Australian scientists have survived a staggering number of political, media and institutional attacks over the past six years. Hundreds of thousands of people wouldn’t be striking today if the experts were taken seriously by our leaders.
Now, on top of the Coalition’s new inquiry into water run-off, the Nationals this week adopted a policy establishing an “independent science quality assurance agency” to “provide quality assurance and verification of scientific papers which are used to influence, formulate or determine public policy”. Policy sponsor George Christensen alleged on Facebook that many of the scientific papers railroading farmers, coal miners, and industry “have never been tested and their conclusions may be wrong”.
But ignore the politicians for a change (please, even for a second, let’s ignore the politicians). How do scientists publish papers that, ultimately, might influence public policy? Crikey chucks on our student lab coat to find out.
How are research papers published?
Peak body Science and Technology Australia (STA), which represents more than 75,000 Australian scientists and technologists, was quick to point out that the “work of scientists is arguably subjected to a greater rigour and scrutiny than any other professional group”.
While processes vary by discipline and quality, for any research to be published in a journal worth its salt it has to face both internal editorial review and then peer review by independent, relevant experts, who assess the research and submit recommendations.
For example, the Australian Academy of Science’s investigation of the causes of mass fish kills in the Menindee Region in NSW over the summer of 2018–19 was commissioned by Bill Shorten, but undertaken by an panel of 10 renowned experts across separate Australian institutions and then reviewed by seven other global experts, including one from the University of California.
As to the Nationals’ call for an “independent science quality assurance agency” for anyone concerned about scientific results, Australia already has one in the form of the Australian Research Integrity Committee (ARIC). Set up in February 2011 by the federal government, ARIC conducts reviews of institutional processes and has powers to target poor processes.
As Australia’s Chief Scientist Alan Finkel has argued recently, the publishing process in Australia still has room for error, specifically through the emergence of “predatory journals” that have flourished in the online space and reward quick, profitable or easy research with poor peer review processes.
But as STA’s CEO Kylie Walker told Crikey, the process works 99% of the time to ensure discoveries or theories are as close to correct as they can possibly be.
For the remaining 1%, the self-regulating nature of science means that “predatory” online journals are easily identifiable, and even in the “exceptionally rare” case that poor science is published in respectable journals — think the paper finding that Autism Spectrum Disorder was linked to the measles vaccine — the scientific method of experimentation means genuine errors are eventually caught and retracted by a much larger body of evidence.
“Every time there’s a piece of research, you can guarantee that there are people all over the world who are working to do the same experiment, to verify the same evidence and to extend the knowledge or build on it, or occasionally, to show that it’s wrong,” Walker says.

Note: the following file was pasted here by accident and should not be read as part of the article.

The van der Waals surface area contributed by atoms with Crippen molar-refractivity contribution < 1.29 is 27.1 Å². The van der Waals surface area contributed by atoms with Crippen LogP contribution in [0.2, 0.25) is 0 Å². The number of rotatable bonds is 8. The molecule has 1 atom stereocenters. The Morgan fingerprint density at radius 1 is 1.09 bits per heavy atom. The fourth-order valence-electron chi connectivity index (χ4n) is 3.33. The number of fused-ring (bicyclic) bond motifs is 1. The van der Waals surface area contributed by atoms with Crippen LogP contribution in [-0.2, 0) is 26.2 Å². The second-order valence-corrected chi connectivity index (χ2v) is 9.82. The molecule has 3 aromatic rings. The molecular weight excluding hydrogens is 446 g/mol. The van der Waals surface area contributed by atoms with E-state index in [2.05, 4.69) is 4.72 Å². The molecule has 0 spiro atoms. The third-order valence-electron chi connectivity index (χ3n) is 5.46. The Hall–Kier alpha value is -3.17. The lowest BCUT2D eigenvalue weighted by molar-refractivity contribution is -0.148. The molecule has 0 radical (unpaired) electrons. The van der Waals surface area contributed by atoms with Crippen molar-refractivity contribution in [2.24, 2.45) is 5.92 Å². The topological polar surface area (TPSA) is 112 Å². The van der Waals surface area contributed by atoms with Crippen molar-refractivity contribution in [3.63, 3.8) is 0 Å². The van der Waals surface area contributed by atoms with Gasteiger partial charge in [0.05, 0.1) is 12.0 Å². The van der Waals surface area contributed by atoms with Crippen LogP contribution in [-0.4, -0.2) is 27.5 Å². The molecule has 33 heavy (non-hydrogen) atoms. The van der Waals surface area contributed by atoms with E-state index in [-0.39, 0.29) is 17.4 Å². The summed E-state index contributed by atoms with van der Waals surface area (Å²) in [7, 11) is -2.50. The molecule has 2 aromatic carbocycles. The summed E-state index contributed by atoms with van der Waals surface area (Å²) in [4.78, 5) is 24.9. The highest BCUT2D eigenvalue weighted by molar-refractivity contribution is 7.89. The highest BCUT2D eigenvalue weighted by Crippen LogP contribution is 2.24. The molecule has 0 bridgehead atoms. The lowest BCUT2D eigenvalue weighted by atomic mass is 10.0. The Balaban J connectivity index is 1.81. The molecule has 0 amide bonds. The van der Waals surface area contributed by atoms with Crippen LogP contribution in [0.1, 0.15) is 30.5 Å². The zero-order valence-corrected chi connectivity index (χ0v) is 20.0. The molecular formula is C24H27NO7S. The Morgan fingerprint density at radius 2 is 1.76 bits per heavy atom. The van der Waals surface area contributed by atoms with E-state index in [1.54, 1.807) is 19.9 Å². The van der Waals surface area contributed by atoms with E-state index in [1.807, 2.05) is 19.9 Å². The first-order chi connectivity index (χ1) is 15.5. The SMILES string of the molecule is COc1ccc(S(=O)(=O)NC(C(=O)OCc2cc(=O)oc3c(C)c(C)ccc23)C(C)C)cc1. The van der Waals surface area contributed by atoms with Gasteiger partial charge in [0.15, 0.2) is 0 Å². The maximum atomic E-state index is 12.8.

What about research that influences public policy?
According to Dr Lyndon Llewellyn of the Australian Institute of Marine Science, any research that stands to influence public policy faces further scrutiny.
“I’d be very surprised if a single paper was the single point of truth for any single decision based upon a body of work,” Llewellyn says. “I’d be really surprised if policymakers did not do their own reviews of the papers [or] reach out to the author and the organisations to get background information [or] even get some external party to review.”
For example, Queensland’s Environment Minister Leeanne Enoch tells Crikey that the state’s new run-off laws are based on a fairly massive body of evidence, including findings of a 2016 task force led by the former Queensland chief scientist; the 2017 Scientific Consensus Statement; the latest Water Quality Report Card (a joint report between the federal and Queensland governments); and even the federal government’s own Reef Outlook Report.
Much more likely, however, is political ideology influencing the reception of research. During the last federal election, the Coalition flaunted deeply-flawed modelling by Coalition-linked economist Brian Fischer that wasn’t so much peer reviewed as “given feedback” by one American economist.
As another example, think of Adani attempting to find the personal details of scientists criticising the company’s groundwater management plan.
Finally, the Coalition’s consistent public and institutional attacks on climate science invariably puts pressure on the profession.
“This isn’t just an Australian phenomenon, this happens from time to time in different countries around the world,” Walker says. “And we’re seeing similar challenges coming up in the United States recently. Even 10 years ago I remember the Italian government sued a number of scientists for underestimating the severity of an earthquake.”
“I think this trend, or these attempts, is deeply disturbing because they signal, on the part of the people making the attacks, an inability or unwillingness to engage with the truth.”